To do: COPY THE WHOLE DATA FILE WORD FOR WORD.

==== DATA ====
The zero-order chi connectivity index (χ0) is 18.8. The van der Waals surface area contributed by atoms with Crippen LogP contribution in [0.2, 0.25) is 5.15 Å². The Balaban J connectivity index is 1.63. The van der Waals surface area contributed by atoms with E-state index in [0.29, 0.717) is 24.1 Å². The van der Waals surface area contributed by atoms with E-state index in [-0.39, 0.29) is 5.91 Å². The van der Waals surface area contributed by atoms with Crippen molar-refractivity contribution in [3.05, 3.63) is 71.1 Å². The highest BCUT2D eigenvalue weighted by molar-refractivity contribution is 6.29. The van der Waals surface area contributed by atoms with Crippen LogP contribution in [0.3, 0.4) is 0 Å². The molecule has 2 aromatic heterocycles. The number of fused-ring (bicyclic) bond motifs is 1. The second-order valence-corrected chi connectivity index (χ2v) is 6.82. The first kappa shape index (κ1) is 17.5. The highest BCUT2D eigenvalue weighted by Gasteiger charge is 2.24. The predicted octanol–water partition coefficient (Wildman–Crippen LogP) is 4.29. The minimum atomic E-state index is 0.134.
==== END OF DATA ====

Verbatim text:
The zero-order chi connectivity index (χ0) is 18.8. The van der Waals surface area contributed by atoms with Crippen LogP contribution in [0.2, 0.25) is 5.15 Å². The Balaban J connectivity index is 1.63. The van der Waals surface area contributed by atoms with E-state index in [0.29, 0.717) is 24.1 Å². The van der Waals surface area contributed by atoms with E-state index in [-0.39, 0.29) is 5.91 Å². The van der Waals surface area contributed by atoms with Crippen molar-refractivity contribution in [3.05, 3.63) is 71.1 Å². The highest BCUT2D eigenvalue weighted by molar-refractivity contribution is 6.29. The van der Waals surface area contributed by atoms with Crippen LogP contribution in [0.3, 0.4) is 0 Å². The molecule has 2 aromatic heterocycles. The number of fused-ring (bicyclic) bond motifs is 1. The second-order valence-corrected chi connectivity index (χ2v) is 6.82. The first kappa shape index (κ1) is 17.5. The highest BCUT2D eigenvalue weighted by Gasteiger charge is 2.24. The predicted octanol–water partition coefficient (Wildman–Crippen LogP) is 4.29. The minimum atomic E-state index is 0.134.